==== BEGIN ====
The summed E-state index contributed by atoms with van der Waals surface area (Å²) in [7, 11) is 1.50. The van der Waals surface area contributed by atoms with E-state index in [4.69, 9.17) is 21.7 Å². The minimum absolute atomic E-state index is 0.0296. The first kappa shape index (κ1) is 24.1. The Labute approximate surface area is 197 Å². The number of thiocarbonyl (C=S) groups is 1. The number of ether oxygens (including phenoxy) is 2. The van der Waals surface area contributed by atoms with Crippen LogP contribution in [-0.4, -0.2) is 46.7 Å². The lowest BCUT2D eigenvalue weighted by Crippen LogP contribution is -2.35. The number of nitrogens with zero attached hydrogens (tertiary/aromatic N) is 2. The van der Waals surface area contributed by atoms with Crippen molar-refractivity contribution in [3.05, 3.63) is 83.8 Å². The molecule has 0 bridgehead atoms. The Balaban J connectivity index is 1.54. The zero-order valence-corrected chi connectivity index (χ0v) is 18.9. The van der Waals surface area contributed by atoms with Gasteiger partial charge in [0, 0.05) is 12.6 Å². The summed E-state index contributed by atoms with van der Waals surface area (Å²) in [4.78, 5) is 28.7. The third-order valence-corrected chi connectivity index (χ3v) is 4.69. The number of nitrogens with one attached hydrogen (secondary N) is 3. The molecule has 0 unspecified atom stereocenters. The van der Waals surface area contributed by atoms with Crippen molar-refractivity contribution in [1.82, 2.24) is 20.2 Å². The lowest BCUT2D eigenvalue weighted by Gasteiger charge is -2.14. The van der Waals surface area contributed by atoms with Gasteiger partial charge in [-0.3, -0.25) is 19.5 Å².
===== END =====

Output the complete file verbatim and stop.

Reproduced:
The summed E-state index contributed by atoms with van der Waals surface area (Å²) in [7, 11) is 1.50. The van der Waals surface area contributed by atoms with E-state index in [4.69, 9.17) is 21.7 Å². The minimum absolute atomic E-state index is 0.0296. The first kappa shape index (κ1) is 24.1. The Labute approximate surface area is 197 Å². The number of thiocarbonyl (C=S) groups is 1. The number of ether oxygens (including phenoxy) is 2. The van der Waals surface area contributed by atoms with Crippen LogP contribution in [-0.4, -0.2) is 46.7 Å². The lowest BCUT2D eigenvalue weighted by Crippen LogP contribution is -2.35. The number of nitrogens with zero attached hydrogens (tertiary/aromatic N) is 2. The van der Waals surface area contributed by atoms with Crippen molar-refractivity contribution in [3.05, 3.63) is 83.8 Å². The molecule has 0 bridgehead atoms. The Balaban J connectivity index is 1.54. The zero-order valence-corrected chi connectivity index (χ0v) is 18.9. The van der Waals surface area contributed by atoms with Gasteiger partial charge in [0, 0.05) is 12.6 Å². The summed E-state index contributed by atoms with van der Waals surface area (Å²) in [4.78, 5) is 28.7. The third-order valence-corrected chi connectivity index (χ3v) is 4.69. The number of nitrogens with one attached hydrogen (secondary N) is 3. The molecule has 0 unspecified atom stereocenters. The van der Waals surface area contributed by atoms with Crippen molar-refractivity contribution in [1.82, 2.24) is 20.2 Å². The lowest BCUT2D eigenvalue weighted by Gasteiger charge is -2.14. The van der Waals surface area contributed by atoms with Gasteiger partial charge in [-0.3, -0.25) is 19.5 Å².